5 Pinch Harmonics

Pinch Harmonics

This is one for all you Metal heads out there! If you’ve ever wanted to do a sweet dive bomb or start your own break down, this is the way to do it!

The iconic sound of a squeelie sounds like this:

[insert sound clip of a squeelie]

Whilst this effect sounds crazy and awesome, it is a little tricky to pull off. I’d strongly recommend you are confident with alternate picking and harmonics [link both] before you go further. The technique is unique, but uses parts from both of them.

So how do we do it?

It’s all in the picking hand. If we take a note (in the example i’ll be using a G (12th fret on the G string)) and play it normally, we get the whole note, but we only want to hear the harmonics of that note. Because of this, we need to dampen that string somehow without letting go of the note. This is where the picking hand comes in to play.

We need to play the note as we normally would, but then lightly touch the string with our thumb just after we pick it. The best way to understand this is with a video of it:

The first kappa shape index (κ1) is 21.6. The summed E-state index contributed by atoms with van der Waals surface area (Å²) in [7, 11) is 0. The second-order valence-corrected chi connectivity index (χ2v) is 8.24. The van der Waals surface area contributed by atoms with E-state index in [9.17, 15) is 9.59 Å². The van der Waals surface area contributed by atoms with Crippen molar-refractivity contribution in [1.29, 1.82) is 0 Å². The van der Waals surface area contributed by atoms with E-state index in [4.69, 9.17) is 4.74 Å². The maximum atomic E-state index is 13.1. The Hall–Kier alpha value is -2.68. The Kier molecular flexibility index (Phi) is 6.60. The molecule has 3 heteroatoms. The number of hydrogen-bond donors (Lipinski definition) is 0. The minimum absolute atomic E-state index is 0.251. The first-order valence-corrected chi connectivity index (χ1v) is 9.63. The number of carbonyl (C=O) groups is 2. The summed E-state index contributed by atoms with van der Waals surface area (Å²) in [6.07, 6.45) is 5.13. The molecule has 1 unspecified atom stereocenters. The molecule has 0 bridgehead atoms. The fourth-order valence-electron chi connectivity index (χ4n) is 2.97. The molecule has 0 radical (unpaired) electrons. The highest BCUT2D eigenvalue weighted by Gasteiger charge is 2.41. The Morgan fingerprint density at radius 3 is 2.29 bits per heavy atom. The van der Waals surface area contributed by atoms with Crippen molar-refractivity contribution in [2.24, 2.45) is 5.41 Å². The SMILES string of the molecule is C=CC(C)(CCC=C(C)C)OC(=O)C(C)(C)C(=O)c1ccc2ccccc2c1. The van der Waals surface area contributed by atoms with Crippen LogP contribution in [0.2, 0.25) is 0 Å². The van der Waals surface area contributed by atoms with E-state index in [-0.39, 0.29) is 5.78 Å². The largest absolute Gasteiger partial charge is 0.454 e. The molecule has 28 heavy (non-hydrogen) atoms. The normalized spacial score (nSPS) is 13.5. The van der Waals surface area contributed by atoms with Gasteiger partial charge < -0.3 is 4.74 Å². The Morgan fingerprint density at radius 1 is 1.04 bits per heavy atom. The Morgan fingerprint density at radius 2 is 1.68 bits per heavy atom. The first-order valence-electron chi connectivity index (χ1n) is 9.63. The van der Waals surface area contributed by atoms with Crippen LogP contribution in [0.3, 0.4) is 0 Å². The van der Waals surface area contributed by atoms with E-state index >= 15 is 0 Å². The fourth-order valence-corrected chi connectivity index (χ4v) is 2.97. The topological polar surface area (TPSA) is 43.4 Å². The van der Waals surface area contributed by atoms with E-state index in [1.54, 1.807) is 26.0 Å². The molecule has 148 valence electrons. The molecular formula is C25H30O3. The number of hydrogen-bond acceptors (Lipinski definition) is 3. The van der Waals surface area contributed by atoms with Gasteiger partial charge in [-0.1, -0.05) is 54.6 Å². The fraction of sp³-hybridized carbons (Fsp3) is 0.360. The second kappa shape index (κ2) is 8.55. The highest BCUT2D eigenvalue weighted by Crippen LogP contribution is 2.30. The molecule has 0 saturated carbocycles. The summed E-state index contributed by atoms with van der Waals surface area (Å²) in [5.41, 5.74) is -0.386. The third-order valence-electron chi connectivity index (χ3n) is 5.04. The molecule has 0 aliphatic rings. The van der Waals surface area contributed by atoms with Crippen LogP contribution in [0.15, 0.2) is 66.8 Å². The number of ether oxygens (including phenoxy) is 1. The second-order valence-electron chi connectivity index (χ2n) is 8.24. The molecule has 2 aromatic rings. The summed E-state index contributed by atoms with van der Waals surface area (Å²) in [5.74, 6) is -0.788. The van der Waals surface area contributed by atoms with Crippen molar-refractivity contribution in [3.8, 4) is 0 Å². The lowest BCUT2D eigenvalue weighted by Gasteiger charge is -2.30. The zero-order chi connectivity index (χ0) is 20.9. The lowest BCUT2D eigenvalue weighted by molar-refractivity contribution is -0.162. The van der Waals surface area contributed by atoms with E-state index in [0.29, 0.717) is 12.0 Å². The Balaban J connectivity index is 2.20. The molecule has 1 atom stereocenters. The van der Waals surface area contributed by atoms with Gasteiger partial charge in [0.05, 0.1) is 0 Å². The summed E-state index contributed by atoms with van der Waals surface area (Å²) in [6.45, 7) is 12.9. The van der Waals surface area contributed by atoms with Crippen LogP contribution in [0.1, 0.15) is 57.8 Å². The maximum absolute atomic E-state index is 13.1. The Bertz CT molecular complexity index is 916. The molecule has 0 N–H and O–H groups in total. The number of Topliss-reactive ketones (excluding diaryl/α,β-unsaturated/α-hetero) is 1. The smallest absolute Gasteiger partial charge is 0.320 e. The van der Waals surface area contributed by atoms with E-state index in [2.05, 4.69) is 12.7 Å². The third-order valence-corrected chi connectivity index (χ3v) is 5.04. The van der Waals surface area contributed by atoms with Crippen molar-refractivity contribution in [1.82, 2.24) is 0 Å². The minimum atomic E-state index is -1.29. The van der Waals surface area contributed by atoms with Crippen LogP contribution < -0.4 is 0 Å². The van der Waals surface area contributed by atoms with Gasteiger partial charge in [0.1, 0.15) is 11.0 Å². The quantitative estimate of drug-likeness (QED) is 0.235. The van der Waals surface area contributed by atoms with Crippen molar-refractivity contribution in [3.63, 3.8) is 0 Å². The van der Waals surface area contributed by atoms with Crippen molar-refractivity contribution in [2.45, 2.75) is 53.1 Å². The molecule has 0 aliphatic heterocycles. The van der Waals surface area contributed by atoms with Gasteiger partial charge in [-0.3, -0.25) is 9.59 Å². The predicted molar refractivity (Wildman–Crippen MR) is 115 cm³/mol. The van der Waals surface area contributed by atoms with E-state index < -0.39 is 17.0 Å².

[insert video]

As you can hear, this creates a high pitched note rather than the G we’re expecting. When your thumb touches the string, it is absorbing the main sounds of the G note and leaving all the higher harmonics which gives you the squeelie sound. The reason this technique is harder than most is because we need to touch the string for a small amount of time. Too short and we just get the sound of the G note, any longer and we absorb too much of the sound. 

As well as this, we need to pick in a certain position of the string. For the notes on the 12th fret we will need to pick around this area:

[insert pick of picking zones]

This is the best place to practice as it is half way between the bridge and the fret and is the most lenient with this technique. 

Once you have the technique down, you can try it on other frets too! I’d suggest looking at the 5th and the 7th frets because they are lenient with this technique also! When practicing on other strings, start with the D and G string first as they tend to be a little easier, then move on to the A and E, and finally the B and e.